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Science Journalism | RIC 304

Instructor: Christina Angeli

Course Description

The goal of this course is to teach students how to produce newsworthy stories on scientific topics, the way to handle uncertainty and to expose them through field trips to the real world of scientists.  Moreover, it is designed to acquaint students with all aspects of science coverage including bioethics and to spur them to think critically about moral questions that arise in science challenging stories. At the same time, the course aims to introduce students the way through they can better appreciate the anthropocentric role of science journalism through the prism of a global narrative. For this reason attempts are made to compare and contrast science coverage in developed and developing countries and raises awareness about global problems that involve international collaboration.

 

Course Objectives

  • Expose students to the real world of science journalism and the techniques of science reporting
  • Understand how and why scientific writing is unique from other forms of writing
  • Provide interaction with scientists and professional science journalists
  • Understand of the ethical dimensions and human rights considerations of science that confront science journalists how to address controversial issues
  • Provide a multidisciplinary toolkit for thinking about complex interaction between science, politics and society

 

Learning Outcomes

  1. Develop writing skills in communicating science related issues and its implications to a non-expert audience
  2. Learn how to find and use resources for preparing science articles
  3. Identify how to negotiate with the scientists and how to deal with scientific information
  4. Understand the approaches and techniques needed to monitor and evaluate science related topics in national and global contexts
  5. Recognize ethical issues and think critically about how science and technology shape societies

 

Class/Learning activities

Lectures, group work, workshops, literature study, field trips, personal science blogs, science seminar critique and written assignments.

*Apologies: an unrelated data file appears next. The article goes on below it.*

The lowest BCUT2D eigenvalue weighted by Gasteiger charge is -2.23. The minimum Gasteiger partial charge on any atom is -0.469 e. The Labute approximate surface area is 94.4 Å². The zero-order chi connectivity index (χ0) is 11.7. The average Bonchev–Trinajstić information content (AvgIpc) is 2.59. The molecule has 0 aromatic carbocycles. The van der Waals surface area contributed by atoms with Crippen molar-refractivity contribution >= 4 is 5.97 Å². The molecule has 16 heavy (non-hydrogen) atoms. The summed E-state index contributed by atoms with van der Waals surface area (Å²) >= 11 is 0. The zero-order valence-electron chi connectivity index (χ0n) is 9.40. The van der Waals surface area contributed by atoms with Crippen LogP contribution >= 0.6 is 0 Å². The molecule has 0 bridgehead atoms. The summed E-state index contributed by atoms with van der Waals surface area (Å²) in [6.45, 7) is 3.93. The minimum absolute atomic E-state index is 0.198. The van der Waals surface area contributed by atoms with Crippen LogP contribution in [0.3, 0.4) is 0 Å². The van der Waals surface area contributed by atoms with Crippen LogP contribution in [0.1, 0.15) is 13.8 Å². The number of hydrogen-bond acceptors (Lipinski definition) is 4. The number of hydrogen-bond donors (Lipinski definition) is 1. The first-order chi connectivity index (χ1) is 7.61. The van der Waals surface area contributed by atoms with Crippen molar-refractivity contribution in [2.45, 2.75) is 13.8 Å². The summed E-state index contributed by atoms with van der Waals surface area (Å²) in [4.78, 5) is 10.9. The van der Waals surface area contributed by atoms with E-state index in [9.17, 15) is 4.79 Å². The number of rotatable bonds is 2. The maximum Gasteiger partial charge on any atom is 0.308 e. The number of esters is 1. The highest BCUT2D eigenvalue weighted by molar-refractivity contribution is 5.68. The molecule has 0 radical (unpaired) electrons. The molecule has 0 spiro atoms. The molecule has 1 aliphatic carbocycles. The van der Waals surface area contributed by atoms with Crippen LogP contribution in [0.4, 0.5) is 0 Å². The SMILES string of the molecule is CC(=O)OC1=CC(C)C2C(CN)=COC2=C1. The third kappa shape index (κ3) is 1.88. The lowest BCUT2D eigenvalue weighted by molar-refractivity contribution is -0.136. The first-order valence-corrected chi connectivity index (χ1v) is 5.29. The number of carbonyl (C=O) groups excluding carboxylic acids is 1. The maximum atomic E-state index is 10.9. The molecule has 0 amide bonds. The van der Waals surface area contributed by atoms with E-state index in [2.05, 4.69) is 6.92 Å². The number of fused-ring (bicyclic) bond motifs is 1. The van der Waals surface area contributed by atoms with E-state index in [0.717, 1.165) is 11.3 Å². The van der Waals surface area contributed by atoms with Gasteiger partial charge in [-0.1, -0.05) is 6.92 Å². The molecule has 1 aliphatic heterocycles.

Workload

Type of work Description Hours
Lectures Thirteen 3-hours lectures 39
Group work Organization and coordination of group work 20-25
Independent study Study of compulsory and optional literature 40-45
Personal science blog Create a blog on any topic of interest in the general field of science 35-40
Written assignments-Presentations Written assignmentsTo be arranged after discussion with the instructor 120-140
Field Trip One field trip will be held during the semester
Total workload 254-289

 

Assessment

Type of assessment Learning outcome Impact on final grade Date of assessment
Participation in group work and discussion 1-5 20% Regularly
Presentation of written assignment 1-5 20% 8th-12th week
Written assignments (short) 1-5 30% 5th-8th week
Written assignment (Science seminar critique) 1-5 30% 12th week

 

Bibliography – Required Reading

Books

  • Bauer, M.W. & Bucchi, M. (2010). Journalism, Science and Society: Science Communication between News and Public Relations. New York: Routledge.
  • Blum, D., Knudson, M., & Marantz Henig, R.M, (eds). (2006). A Field Guide for Science Writers (2nd ed). New York: Oxford University Press.
  • Kennedy, D., Overholser, G., (eds). (2010).  Science and the Media. Cambridge, MA: American Academy of Arts and Sciences.

Articles

  • Allan, S. (2011). Introduction: Science Journalism in a digital age. Journalism, 12 (7), pp. 771-777.
  • Burns, T.W., O΄Connor, D.J., & Stocklmayer, S.M. (2003). Science communication: a contemporary definition. Public Understanding of Science, 12 (2), pp.183-202.
  • Gross, A. G. (1994). The roles of rhetoric in the public understanding of science. Public Understanding of Science, 3(1), pp. 3-23.
  • Liang, X., Su, L.Y., Yeo, S. K., Scheufele, D.A., Brossard, D., Xenos, M., Corley, E. A. (2014). Building buzz: (Scientists) communicating science in new media environments. Journalism and Mass Communication Quarterly, 91(4), pp. 772-791.
  • Nisbet, M.C., & Scheufele, D. A. (2009). What’s next for science communication? Promising directions and lingering distractions. American Journal of Botany, 96 (10), pp. 1767-1778.
  • Peters, H. (1995). The interaction of journalists and scientific experts: Co-operation and conflict between two professional cultures. Media, Culture & Society, 17 (1), pp. 31-48.
  • Reed, R. (2001). (Un-) Professional Discourse? : Journalists’ and Scientists’ Stories about Science in the Media. Journalism, 2(3), pp. 279-98.
  • Secko, D., Amend, E., Friday, T. (2013). Four models of science journalism. Journalism Practice, 7 (1), pp. 62-80.
  • Suldovsky, B. (2016). In science communication, why does the idea of the public deficit always return? Exploring key influences. Public Understanding of Science, 25 (4), pp. 415 – 426.